A symposium on Negotiating Peace taking place in the National University of Ireland Galway next Tuesday afternoon may be of interest to some on Slugger. The speakers include Michael Oatley, a key British official involved in back-channel communication with the Republican leadership over many years, Seán Ó hUiginn, former senior Irish diplomat who was deeply involved in the peace process as head of the Anglo-Irish division of the Dept. of Foreign Affairs, Professor Paul Arthur, Honorary Associate at the International Conflict Research Centre (INCORE) and former Professor of Politics at the University of Ulster and myself, Niall Ó Dochartaigh. The symposium is organised in association with the launch of the private papers of intermediary Brendan Duddy in the archives of the James Hardiman Library at NUI Galway. Further information is available on http://conference.ie under ‘Duddy Archive Symposium’. Pre-registration is essential as space is limited.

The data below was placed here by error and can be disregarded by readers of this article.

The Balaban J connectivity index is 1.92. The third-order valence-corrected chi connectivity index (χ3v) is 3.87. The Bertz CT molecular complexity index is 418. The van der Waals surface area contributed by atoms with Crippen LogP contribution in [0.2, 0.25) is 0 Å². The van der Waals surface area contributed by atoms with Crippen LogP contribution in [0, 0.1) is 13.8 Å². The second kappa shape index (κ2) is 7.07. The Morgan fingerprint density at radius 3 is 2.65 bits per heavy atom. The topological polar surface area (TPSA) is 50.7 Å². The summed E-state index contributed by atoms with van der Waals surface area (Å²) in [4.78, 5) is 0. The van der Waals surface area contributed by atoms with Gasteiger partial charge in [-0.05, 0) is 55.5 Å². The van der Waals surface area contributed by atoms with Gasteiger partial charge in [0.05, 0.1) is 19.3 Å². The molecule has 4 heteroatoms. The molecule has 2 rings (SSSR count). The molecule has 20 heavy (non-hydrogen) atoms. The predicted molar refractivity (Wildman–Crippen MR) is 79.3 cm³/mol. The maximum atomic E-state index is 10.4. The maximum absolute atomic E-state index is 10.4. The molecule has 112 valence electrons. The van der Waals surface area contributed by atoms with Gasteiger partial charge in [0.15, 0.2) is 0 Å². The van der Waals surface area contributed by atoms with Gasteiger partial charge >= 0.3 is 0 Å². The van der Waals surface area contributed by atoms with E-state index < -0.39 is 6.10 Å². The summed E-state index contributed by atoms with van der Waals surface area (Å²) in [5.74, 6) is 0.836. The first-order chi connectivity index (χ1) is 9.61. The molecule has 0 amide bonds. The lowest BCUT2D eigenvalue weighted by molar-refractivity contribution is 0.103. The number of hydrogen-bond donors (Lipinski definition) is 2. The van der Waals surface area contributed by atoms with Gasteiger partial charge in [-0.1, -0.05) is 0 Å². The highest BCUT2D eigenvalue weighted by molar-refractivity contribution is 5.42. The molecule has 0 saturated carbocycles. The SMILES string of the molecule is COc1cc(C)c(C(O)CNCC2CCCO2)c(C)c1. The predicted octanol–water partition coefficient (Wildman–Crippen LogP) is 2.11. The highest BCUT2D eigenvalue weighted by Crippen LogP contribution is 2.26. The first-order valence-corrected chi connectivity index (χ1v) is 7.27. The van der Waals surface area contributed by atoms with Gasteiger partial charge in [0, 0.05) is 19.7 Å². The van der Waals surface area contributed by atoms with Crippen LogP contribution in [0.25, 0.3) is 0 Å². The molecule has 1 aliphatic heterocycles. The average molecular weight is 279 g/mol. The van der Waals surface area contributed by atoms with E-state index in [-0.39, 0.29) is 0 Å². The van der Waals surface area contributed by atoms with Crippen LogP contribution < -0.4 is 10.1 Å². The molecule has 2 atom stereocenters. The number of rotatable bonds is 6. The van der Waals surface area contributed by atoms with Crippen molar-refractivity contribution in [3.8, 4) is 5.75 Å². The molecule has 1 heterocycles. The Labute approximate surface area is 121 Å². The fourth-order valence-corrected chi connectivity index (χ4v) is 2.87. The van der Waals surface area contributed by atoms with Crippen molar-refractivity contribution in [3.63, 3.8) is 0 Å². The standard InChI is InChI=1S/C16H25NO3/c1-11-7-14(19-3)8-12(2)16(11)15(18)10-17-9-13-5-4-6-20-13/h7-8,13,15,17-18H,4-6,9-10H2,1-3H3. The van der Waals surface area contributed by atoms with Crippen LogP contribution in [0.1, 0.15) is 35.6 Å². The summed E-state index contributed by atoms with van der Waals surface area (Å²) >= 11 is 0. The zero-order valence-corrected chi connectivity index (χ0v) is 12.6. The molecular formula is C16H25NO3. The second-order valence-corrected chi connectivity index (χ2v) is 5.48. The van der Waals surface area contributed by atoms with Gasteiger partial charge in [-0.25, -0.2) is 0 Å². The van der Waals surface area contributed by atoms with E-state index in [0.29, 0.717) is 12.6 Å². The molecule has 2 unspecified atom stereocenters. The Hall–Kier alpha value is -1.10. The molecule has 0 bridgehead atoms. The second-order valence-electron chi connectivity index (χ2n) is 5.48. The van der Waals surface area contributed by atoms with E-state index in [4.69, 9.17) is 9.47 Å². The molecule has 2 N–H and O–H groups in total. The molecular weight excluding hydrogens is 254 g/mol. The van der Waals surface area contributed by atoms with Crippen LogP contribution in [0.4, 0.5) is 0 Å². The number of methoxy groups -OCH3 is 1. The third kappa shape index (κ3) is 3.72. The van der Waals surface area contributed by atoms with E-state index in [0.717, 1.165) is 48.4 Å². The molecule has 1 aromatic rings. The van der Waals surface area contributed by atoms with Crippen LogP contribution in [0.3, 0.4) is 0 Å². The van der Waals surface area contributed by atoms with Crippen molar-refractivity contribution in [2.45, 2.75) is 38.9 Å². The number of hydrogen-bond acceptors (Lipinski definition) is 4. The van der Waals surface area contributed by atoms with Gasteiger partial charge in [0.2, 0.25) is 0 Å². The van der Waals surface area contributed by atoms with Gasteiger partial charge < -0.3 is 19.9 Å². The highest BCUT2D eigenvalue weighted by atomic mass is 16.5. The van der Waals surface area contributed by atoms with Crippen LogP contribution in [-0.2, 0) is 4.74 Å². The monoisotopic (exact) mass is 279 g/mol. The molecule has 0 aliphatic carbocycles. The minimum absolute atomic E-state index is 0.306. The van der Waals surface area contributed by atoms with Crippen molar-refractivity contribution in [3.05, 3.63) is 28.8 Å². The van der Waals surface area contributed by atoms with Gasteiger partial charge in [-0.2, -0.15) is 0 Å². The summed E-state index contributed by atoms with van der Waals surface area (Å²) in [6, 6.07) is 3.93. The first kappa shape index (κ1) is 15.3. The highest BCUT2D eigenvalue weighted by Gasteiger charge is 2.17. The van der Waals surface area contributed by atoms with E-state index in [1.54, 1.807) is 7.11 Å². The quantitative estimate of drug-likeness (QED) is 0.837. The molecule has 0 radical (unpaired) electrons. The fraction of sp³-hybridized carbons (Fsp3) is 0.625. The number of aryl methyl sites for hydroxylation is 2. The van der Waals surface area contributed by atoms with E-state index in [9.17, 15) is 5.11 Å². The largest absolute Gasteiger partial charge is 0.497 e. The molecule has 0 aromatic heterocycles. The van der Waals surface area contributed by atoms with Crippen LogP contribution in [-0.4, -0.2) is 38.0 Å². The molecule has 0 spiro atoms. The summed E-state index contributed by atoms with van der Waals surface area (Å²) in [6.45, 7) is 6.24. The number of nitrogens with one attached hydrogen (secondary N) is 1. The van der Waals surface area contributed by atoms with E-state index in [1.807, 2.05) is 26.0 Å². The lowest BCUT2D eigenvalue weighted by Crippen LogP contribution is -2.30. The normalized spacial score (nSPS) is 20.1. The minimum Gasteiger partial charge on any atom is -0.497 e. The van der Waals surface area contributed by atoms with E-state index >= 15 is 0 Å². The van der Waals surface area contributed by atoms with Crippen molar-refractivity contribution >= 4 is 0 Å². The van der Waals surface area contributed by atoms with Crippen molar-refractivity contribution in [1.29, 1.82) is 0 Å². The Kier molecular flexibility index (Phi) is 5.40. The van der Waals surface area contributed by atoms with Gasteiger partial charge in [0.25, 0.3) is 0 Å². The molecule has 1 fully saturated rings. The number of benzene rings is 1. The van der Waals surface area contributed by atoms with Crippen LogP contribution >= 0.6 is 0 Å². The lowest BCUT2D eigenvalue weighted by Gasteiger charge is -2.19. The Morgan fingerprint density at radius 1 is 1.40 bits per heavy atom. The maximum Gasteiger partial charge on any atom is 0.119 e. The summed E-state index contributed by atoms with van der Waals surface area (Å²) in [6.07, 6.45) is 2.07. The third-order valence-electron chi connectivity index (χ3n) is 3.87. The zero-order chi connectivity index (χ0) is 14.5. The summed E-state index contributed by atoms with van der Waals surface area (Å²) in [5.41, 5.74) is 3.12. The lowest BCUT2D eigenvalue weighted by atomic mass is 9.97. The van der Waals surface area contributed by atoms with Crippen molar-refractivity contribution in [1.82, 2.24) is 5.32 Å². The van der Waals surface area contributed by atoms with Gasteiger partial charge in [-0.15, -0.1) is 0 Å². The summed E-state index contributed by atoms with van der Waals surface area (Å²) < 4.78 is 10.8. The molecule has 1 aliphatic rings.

Niall Ó Dochartaigh is a Senior Lecturer in the School of Political Science and Sociology at the National University of Ireland Galway. He is a founding convener of the Standing Group on Political Violence of the European Consortium for Political Research (ECPR) and the Specialist Group on Peace and Conflict of the Political Studies Association of Ireland (PSAI). He has published extensively on the Northern Ireland conflict and on mediation, peace negotiations and territoriality. He is currently completing a monograph on the negotiating relationship between the British state and the IRA during the Northern Ireland conflict. Recent publications include:
Bosi, Lorenzo, Niall Ó Dochartaigh & Daniela Pisoiu (eds) (2015) Political Violence in Context: Time, Space and Milieu. Colchester: ECPR Press.
Ó Dochartaigh, Niall (2016) ‘Northern Ireland since 1920’. In Richard Bourke and Ian McBride (eds) Princeton History of Modern Ireland. Princeton: Princeton University Press, pp.141-67.
Ó Dochartaigh, Niall (2015) ‘The Longest Negotiation: British Policy, IRA Strategy and the Making of the Northern Ireland Peace Settlement’. Political Studies, 63 (1), 202-220.